Public Records Laws and Social Media Retention in

Arizona Public Records Law and Social Media

The Arizona Public Records Law requires that government agencies preserve public records regardless of physical form, including electronic records. This law applies to social media records in Arizona.

Guidance from the Office of the Arizona Secretary of State

Arizona Secretary of State Records Analyst Jerry Lucente-Kirkpatrick discusses the intersection of social media and records management in this clip. Watch the full recording here.

Excerpt from a Government Technology Webinar on February 17, 2015.

Social Media Records Guidelines from the Arizona Attorney General

The Arizona Agency Handbook issued by the Attorney General addresses the need to preserve the embedded metadata in records generated and maintained in an electronic format.

Legal Precedent for Preserving Electronic Records

In a 2009 case involving email metadata (Lake vs. City of Phoenix), the Supreme Court of Arizona noted, “[w]hen a public officer uses a computer to make a public record, the metadata forms part of the document as much as the words on the page.” This comment highlights the need for sophisticated archiving of social media records in Arizona that goes beyond copying and pasting information visible on a screen or printed copy.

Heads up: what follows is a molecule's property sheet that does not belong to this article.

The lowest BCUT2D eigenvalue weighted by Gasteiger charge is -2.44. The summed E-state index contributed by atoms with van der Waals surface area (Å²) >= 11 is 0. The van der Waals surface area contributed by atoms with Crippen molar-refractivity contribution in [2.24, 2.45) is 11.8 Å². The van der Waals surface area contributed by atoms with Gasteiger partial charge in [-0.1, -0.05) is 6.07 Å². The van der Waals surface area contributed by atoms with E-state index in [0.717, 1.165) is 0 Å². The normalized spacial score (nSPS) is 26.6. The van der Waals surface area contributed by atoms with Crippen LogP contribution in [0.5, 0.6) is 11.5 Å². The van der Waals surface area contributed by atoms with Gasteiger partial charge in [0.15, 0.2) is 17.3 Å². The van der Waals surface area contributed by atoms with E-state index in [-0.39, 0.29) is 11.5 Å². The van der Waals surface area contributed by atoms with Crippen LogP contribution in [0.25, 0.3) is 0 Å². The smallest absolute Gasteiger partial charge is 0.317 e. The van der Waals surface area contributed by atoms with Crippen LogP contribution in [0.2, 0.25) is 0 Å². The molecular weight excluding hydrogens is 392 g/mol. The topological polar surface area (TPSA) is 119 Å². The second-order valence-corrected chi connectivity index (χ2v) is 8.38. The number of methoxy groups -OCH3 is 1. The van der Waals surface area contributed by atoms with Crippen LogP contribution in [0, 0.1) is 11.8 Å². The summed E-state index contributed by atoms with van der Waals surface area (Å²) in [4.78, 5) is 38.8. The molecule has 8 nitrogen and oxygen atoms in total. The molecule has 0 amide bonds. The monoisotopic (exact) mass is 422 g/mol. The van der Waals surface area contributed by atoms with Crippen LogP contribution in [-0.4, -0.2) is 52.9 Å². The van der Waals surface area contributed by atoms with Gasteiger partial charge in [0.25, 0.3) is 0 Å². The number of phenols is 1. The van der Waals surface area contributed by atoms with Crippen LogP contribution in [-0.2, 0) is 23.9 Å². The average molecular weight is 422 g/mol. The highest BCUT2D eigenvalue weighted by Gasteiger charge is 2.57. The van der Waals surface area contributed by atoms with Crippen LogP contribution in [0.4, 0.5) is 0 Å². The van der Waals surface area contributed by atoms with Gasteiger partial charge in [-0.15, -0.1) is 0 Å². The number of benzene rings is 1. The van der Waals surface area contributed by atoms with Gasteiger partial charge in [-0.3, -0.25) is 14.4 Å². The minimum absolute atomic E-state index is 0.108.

Arizona Social Media Records Management in Practice

The City of Phoenix offers a great example of a social media policy that explicitly identifies social media as subject to Open Meetings Laws. The City explains that the comments are social media records in Arizona and are subject to disclosure following a public records request.

Whether Arizona’s Public Records Law Extends Beyond its Terms and Applies to Privately Sent Messages

According to a State Attorney General Opinion from July 2017, electronic messages sent or received by a government-issued electronic device or through a social media account provided by a government agency for conducting government business are public records.

Social Media Record Retention Legal News in Arizona


A County Supervisor in Arizona was charged with destroying public records after she was unable to comply with a records request for social media from the media.

A public records request by a local newspaper found that some Pima County, AZ, officials were blocking users, deleting comments, and not retaining conversations on social media. The County Administrator had printouts showing deleted records, and the supervisor was charged with destroying public records.

Source:, “Are Politicians’ Facebook Comments Public Records?” February 2016


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